Format: Turner Classic Movies on rockin’ flatscreen.
There are a bunch of ways that a film like It’s Alive can be explained. Any really good horror movie is about more than just the scares, of course. Just as good science fiction is about more than aliens and robots, good horror speaks to the human condition and tells us something about what frightens us. Horror is always a product of its time. It’s no surprise then that a film that concerns itself with a mutant, murderous freak of a baby came out during an era when people first became concerned about the effects of pesticides and chemicals on people and in the years following Thalidomide.
It’s Alive has a bunch of things going for it and one significant negative. First and foremost in the positive category is the basic idea for the story. One of the things that horror movies can do really well is play on our fears of what should be happy moments in our lives, like the birth of a child. There had been films that went in this direction before (Rosemary’s Baby comes to mind), but never to this extent. That this takes the basic idea as far as this does is a stroke of brilliance.
Second is the work of Rick Baker, who created the monster baby. We don’t get a lot of shots of the baby, mostly fleeting glances and quick shots, but it’s pretty nasty. That’s what we pay for in a horror movie, after all. It would be great to see it more, but it’s actually used really well and on a deeper level, it shouldn’t be on screen more than it is.
Third is that somehow Larry Cohen managed to get Bernard Herrmann, he of the classic Hitchcock soundtracks, to create the score for this. It lends a sense of importance to what is otherwise a low-level gore (for the time) shocker. One of the classic examples of Herrmann’s wit is that the music for the scene where the infant slaughters a milkman is called “The Milkman Goeth.”
Fourth, and what really sells the film, is the performance of John P. Ryan as Frank Davis, the father of the evil critter. For what is essentially a low-budget B-movie, Ryan plays it as straight as he possibly can. He gives a stoic performance as a man thrown into an unbelievable situation, moving essentially through the five stages of grief during the short running time of the film. (Actually, I think he skips “bargaining,” but he hits the rest of them.) We get a similarly interesting performance from Sharon Ferrell as Lenore Davis, the creature’s mother.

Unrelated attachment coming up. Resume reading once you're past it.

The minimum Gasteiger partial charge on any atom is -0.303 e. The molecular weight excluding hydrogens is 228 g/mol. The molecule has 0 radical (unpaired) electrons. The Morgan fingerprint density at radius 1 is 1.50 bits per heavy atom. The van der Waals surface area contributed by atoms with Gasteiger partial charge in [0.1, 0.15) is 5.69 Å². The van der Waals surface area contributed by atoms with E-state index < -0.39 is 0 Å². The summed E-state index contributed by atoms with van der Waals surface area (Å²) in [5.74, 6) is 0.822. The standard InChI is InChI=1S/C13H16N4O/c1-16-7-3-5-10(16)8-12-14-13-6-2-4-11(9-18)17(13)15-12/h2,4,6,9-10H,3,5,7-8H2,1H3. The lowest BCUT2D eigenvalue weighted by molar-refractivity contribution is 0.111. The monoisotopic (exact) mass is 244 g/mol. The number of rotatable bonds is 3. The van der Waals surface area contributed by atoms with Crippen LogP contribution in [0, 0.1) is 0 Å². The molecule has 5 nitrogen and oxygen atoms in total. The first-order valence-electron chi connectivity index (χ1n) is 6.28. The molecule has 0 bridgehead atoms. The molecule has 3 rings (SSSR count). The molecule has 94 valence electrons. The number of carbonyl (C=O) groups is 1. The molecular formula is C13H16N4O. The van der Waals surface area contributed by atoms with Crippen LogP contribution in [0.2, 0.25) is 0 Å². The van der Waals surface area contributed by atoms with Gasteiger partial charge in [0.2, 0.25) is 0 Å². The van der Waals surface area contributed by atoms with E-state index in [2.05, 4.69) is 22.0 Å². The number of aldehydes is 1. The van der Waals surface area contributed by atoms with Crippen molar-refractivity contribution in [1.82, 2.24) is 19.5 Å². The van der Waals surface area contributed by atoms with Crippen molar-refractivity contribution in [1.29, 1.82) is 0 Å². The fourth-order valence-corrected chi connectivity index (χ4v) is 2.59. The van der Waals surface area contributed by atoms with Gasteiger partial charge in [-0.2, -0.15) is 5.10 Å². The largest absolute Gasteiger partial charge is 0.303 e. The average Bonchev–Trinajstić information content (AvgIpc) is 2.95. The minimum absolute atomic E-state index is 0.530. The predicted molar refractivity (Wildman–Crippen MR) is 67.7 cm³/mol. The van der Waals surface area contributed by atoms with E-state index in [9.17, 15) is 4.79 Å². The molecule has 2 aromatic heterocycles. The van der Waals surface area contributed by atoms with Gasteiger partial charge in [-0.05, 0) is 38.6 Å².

Actually, there is a fifth sell here, and it’s the birth. This happens pretty early, as it’s the first real scare of the film. We don’t see anything but the aftermath, and that’s enough to sell the entire premise. Essentially, Frank realizes that something is wrong and he bursts into the maternity room to a scene of carnage and destruction, blood everywhere, and his wife strapped to the table screaming about her baby. It’s one of the great set-up scenes for the horror to follow that I’ve seen, and even if the rest of the movie was crap, it would be worth it to see that.
I mentioned above that there’s a significant downside to It’s Alive, and there is. That downside is the direction of Larry Cohen, who seems to direct everything he does as if he’s wearing oven mitts. It’s almost a shame that no one could be found to direct Cohen’s ideas, because as this film demonstrates, he was an inventive and creative screenwriter. There are moments of dark comedy and absurdism here that can’t be removed even by the clumsiest director. That’s a good thing because Cohen might well rank on the list of such clumsy directors. It’s Alive is about as subtle as a roundhouse kick. That’s not always a problem with horror movies, but it’s even more noticeable here. Almost all of the mood and suspense of the film are created by John P. Ryan, Sharon Ferrell, and the score of Bernard Herrmann and in spite of Cohen’s direction.
For all of that, though, it’s hard not to love it for the same reasons that a film like Evil Dead is loved and appreciated. It’s loved because of its flaws, not despite them. While this would almost certainly be better—better paced, smarter, more tense—under the hand of a more experienced and better director, it’s appropriate that Cohen is the one blundering his way through it.
It’s Alive is a fantastic example of mid-1970s low-budget horror. It’s a crappy film, but it’s not supposed to be more than a crappy film, and it’s a hell of a lot of fun.
Why to watch It’s Alive: Great idea, great work from Rick Baker, and John P. Ryan.
Why not to watch: Larry Cohen directs with a sledgehammer.